MLFD Final Conference

The MLFD Final Conference was held online on March 19 and gathered representatives of civil society organisations, institutions, media, universities, as well as students and young professionals from different backgrounds. More than 120 citizens from 10 different countries across the EU have engaged in discussion on media literacy and the fight against disinformation.

The event had an educational and dissemination function and was an opportunity for interested parties to exchange ideas and compare initiatives and best practices across different EU countries.

During the project’s final conference, the MLFD Consortium presented its contribution to defining an inclusive European strategy to promote media literacy in the Member States, through a set of policy recommendations addressed to civil society, media workers and local and international institutions.

The discussion was structured around 3 sessions:

Keynote addresses

Diego López Garrido, Executive Vice President Fundación Alternativas, spoke on a media literacy strategy based on multidisciplinary approach. He underscored that such an approach is crucial for safeguarding democratic values in our increasingly digital society. He highlighted the importance of media literacy initiatives in empowering citizens to participate fully in democratic processes. By equipping individuals with the necessary skills to navigate today’s complex media landscape, these initiatives play a vital role in promoting informed citizenship and fostering a healthy democratic society.

Professor Olena Goroshko, National Technical University (Ukraine), shed light on the insidious tactics employed by Russia to spread disinformation about the Ukraine-Russia war, emphasizing the blurring of truth and propaganda. She highlighted Russia’s use of manipulative techniques and social networks to advance its agenda, particularly through the dissemination of fake news via main Russian broadcasters like RT, TASS, and Sputnik. In addition, she underscored the importance of recognizing Russia’s hybrid war tactics, which have been ongoing since 2014, and their detrimental impact on democratic values. Efforts such as “Vox Ukraine” were mentioned as vital initiatives aimed at combating disinformation and fostering critical thinking among citizens to protect democratic principles. Goroshko’s insights underscored the urgent need for robust media literacy strategies to counter the spread of false narratives and uphold the integrity of democratic societies.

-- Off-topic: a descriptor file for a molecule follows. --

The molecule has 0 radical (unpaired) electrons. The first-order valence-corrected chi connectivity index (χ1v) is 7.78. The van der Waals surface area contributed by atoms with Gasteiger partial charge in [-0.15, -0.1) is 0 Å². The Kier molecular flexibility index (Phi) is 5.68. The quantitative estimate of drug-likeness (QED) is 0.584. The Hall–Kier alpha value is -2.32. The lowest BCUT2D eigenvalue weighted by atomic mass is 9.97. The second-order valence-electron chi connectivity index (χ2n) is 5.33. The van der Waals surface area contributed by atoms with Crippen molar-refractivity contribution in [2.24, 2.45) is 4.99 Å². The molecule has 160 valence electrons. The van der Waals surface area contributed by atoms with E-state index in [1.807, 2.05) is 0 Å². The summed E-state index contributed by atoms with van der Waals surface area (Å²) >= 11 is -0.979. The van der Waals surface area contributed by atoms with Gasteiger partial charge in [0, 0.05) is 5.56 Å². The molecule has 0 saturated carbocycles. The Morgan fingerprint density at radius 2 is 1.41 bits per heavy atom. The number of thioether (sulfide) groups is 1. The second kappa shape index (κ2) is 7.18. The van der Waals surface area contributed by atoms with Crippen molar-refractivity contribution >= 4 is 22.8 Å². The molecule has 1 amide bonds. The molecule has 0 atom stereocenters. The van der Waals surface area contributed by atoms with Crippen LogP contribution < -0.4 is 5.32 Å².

Eugenia de la Rosa, Press Officer at the Representation of the European Commission in Spain, emphasized the importance of community involvement in fostering democratic cohesion. She outlined the EU Commission’s multidisciplinary approach to combatting disinformation, highlighting cooperation with Member States and robust monitoring mechanisms. Regulatory frameworks such as the EU Code of Practice on Disinformation and the Digital Services Act were underscored as crucial tools in addressing systemic risks. Collaboration with online actors and platforms, including initiatives like the European Digital Media Observatory, was also emphasized. Additionally, legislative measures, such as the Media Freedom Act, were highlighted for their role in supporting journalistic integrity and combating fake content. De la Rosa’s remarked the EU’s commitment to collective action and comprehensive strategies in upholding democratic principles.

MLFD overview and results

Eleonora Mongelli, Vice President of FIDU and MLFD coordinator (Italy), introduced the project, its activities, results and methodology. She underlined the importance of the multidisciplinary approach and the cross sectoral cooperation when addressing the issue of disinformation. Mongelli underscored the critical role of a free and independent press, the rule of law, and equality in safeguarding democracy against malign interference, incl. disinformation. She emphasized the necessity of a cooperation involving various stakeholders, including media workers, journalists, academics, human rights experts, and civil society. Mongelli highlighted the Media Literacy for Democracy project’s efforts to empower citizens, incl. the most vulnerable, to make informed decisions and protect democratic values through a range of activities conducted from October 2022 to March 2024. These activities included stakeholder mapping, awareness campaigns, context analysis, local focus groups, and international workshops. She stressed the importance of tailored actions and a comprehensive understanding of EU policy to mitigate vulnerability to disinformation effectively, as a crucial component of the MLFD project’s policy recommendations.